Historians have speculated about exactly how the publication was paid for, edited and printed. The theories include Germaine Greer’s quite valid assertion in her well-argued study Shakespeare’s Wife (Bloomsbury, 2007) that the project could have been spearheaded and funded by Ann Shakespeare (née Hathaway).

Despite Greer’s well-documented blindspot for realities about transgender women, her work on bringing to life the under-documented life of Ann Hathaway sheds more light on the Shakespearean canon than it has ever been given genuine credit for, and was a great source of inspiration for me when using similar techniques to flesh out the transgender protagonist of Merely Players – Mistress Wilkinson, alias Nicholas Tooley.

As is typical with Shakespeare, there are plenty of clues but not much hard evidence.

The best explanation of the publication of the Folio I ever found was that written by actor and teacher Doug Moston in the introduction to his facsimile edition of The First Folio of Shakespeare 1623 (Applause Theatre & Cinema Book Publishers, New York, 1995).

Moston’s exploration of the Folio, from its typography to its many clues and cues for actors, recreates the performance conditions of the original Shakespearean players. It reveals much about how attitudes to rehearsals and script management have changed over time.

No matter what any historian thinks of the plausibility of Merely Players, it would be hard to argue that the deaths of two company mainstays made things easy for The King’s Men. The evidence that the First Folio is full of errors and not the definitive versions of many of Shakespeare’s plays (despite Heminges’ and Condell’s claim that it was) tells me there was a certain amount of desperation and pretence in its publication process.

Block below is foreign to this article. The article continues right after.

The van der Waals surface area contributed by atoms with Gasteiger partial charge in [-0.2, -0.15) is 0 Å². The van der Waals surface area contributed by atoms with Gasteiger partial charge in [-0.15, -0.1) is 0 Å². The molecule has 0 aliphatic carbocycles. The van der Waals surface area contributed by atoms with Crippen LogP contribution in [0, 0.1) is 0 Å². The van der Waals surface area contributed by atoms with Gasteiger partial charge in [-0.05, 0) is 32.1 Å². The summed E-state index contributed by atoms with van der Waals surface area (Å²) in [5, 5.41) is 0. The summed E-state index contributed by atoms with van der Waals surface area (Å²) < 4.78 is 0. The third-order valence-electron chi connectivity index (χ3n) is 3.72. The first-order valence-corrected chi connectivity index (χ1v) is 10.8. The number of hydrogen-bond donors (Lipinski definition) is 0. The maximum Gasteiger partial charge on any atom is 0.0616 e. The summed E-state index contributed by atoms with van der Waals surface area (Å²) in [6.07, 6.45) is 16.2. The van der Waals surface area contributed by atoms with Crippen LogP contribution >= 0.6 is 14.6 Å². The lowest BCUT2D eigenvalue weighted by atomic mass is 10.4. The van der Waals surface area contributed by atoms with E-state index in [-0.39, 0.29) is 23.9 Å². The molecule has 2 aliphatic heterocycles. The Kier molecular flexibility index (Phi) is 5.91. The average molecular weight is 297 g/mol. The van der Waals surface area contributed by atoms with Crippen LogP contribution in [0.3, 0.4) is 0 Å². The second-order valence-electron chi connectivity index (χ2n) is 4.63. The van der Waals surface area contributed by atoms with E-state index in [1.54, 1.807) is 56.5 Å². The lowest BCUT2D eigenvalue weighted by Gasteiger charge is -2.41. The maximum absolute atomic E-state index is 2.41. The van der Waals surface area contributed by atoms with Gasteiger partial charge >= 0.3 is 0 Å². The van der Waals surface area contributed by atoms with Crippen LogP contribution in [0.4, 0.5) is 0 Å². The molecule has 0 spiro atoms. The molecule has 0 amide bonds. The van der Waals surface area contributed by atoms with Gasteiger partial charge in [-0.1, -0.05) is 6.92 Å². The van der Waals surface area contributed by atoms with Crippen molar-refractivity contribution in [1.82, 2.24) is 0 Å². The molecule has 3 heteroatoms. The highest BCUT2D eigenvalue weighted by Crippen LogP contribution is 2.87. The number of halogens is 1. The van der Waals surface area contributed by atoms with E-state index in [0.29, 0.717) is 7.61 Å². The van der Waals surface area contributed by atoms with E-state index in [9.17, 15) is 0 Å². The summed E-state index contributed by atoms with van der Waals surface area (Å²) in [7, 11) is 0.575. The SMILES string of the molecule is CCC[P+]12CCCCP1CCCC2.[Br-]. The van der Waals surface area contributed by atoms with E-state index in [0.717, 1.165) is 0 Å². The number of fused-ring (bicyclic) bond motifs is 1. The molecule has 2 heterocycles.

It could also be argued it was one of the world’s most important and best-selling independently-published books, and therefore inspiration for self-publishers everywhere.

Having worked as an actor, knowing the passion and drive it takes to perform, and also keenly aware of how the same ingredients go into writing, I am qualified to speak on these actors’ behalf and imagine that they had the ability to rise above their station (players were considered by most to be little more than scum) and were far more influential than Shakespeare in delivering that which his work gave to the world. Without these players, ‘The Bard’ simply would not be.

But I already know what a great story it is…

© Michael Burge, all rights reserved.

Shake-up on the small screen

THIS week I’ve been back in the cutting room bringing readers the trailer for my new book Merely Players: Acting like Shakespeare really matters.

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With his near-universal appeal, William Shakespeare was the start of Merely Players, but he’s by no means the finish.

I started writing this story in 2003, and it’s been a labour of love in the true sense of the word. I’ve even delved into the photo album to dig out some old shots of me playing Petruchio in an Acting Factory production of Shakespeare’s The Taming of the Shrew, and thereby hangs a tale…

Merely Players: Acting like Shakespeare really matters is the story of two unconventional players whose lives are linked by the works of the world’s greatest playwright, in a story about acting, ageing, fame and forgetting… just in time for the 400th anniversary of Shakespeare’s death in April. Enjoy!



On the same page about marriage equality

26785881IN every writer’s life there comes a time when a piece written by someone else renders our own contribution unnecessary. After exploring the issue of marriage equality in my country for more than a decade, Rodney Croome’s new book has finally done this for me.